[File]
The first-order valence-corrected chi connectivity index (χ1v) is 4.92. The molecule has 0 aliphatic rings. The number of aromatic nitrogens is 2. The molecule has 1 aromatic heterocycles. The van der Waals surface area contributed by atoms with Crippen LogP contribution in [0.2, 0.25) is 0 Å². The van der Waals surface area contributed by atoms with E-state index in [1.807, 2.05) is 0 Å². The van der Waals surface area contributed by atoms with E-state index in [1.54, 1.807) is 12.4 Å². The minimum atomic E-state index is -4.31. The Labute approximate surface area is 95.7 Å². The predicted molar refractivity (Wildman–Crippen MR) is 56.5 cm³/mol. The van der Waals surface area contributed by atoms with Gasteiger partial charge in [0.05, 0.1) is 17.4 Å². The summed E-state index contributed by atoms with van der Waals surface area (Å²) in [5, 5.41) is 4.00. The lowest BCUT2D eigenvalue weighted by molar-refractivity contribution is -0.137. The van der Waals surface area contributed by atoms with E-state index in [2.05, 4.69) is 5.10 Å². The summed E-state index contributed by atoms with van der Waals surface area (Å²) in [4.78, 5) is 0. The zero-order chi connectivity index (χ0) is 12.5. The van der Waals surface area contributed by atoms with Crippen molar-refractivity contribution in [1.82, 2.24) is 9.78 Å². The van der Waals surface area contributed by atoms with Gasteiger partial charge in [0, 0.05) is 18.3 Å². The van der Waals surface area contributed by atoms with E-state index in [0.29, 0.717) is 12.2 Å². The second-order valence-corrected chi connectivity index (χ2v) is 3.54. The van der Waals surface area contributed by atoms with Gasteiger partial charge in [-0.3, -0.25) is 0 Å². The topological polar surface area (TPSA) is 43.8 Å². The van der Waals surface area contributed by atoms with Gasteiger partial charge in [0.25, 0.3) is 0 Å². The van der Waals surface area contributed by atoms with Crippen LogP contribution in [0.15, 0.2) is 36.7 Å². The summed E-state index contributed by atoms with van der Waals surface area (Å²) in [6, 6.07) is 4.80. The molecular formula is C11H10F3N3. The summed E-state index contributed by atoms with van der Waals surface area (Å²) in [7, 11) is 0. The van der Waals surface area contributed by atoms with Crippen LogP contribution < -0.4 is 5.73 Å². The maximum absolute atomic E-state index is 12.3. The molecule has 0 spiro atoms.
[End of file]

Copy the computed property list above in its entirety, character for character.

The first-order valence-corrected chi connectivity index (χ1v) is 4.92. The molecule has 0 aliphatic rings. The number of aromatic nitrogens is 2. The molecule has 1 aromatic heterocycles. The van der Waals surface area contributed by atoms with Crippen LogP contribution in [0.2, 0.25) is 0 Å². The van der Waals surface area contributed by atoms with E-state index in [1.807, 2.05) is 0 Å². The van der Waals surface area contributed by atoms with E-state index in [1.54, 1.807) is 12.4 Å². The minimum atomic E-state index is -4.31. The Labute approximate surface area is 95.7 Å². The predicted molar refractivity (Wildman–Crippen MR) is 56.5 cm³/mol. The van der Waals surface area contributed by atoms with Gasteiger partial charge in [0.05, 0.1) is 17.4 Å². The summed E-state index contributed by atoms with van der Waals surface area (Å²) in [5, 5.41) is 4.00. The lowest BCUT2D eigenvalue weighted by molar-refractivity contribution is -0.137. The van der Waals surface area contributed by atoms with E-state index in [2.05, 4.69) is 5.10 Å². The summed E-state index contributed by atoms with van der Waals surface area (Å²) in [4.78, 5) is 0. The zero-order chi connectivity index (χ0) is 12.5. The van der Waals surface area contributed by atoms with Crippen molar-refractivity contribution in [1.82, 2.24) is 9.78 Å². The van der Waals surface area contributed by atoms with Gasteiger partial charge in [0, 0.05) is 18.3 Å². The van der Waals surface area contributed by atoms with E-state index in [0.29, 0.717) is 12.2 Å². The second-order valence-corrected chi connectivity index (χ2v) is 3.54. The van der Waals surface area contributed by atoms with Gasteiger partial charge in [-0.3, -0.25) is 0 Å². The topological polar surface area (TPSA) is 43.8 Å². The van der Waals surface area contributed by atoms with Gasteiger partial charge in [0.25, 0.3) is 0 Å². The van der Waals surface area contributed by atoms with Crippen LogP contribution in [0.15, 0.2) is 36.7 Å². The summed E-state index contributed by atoms with van der Waals surface area (Å²) in [6, 6.07) is 4.80. The molecular formula is C11H10F3N3. The summed E-state index contributed by atoms with van der Waals surface area (Å²) in [7, 11) is 0. The van der Waals surface area contributed by atoms with Crippen LogP contribution < -0.4 is 5.73 Å². The maximum absolute atomic E-state index is 12.3. The molecule has 0 spiro atoms.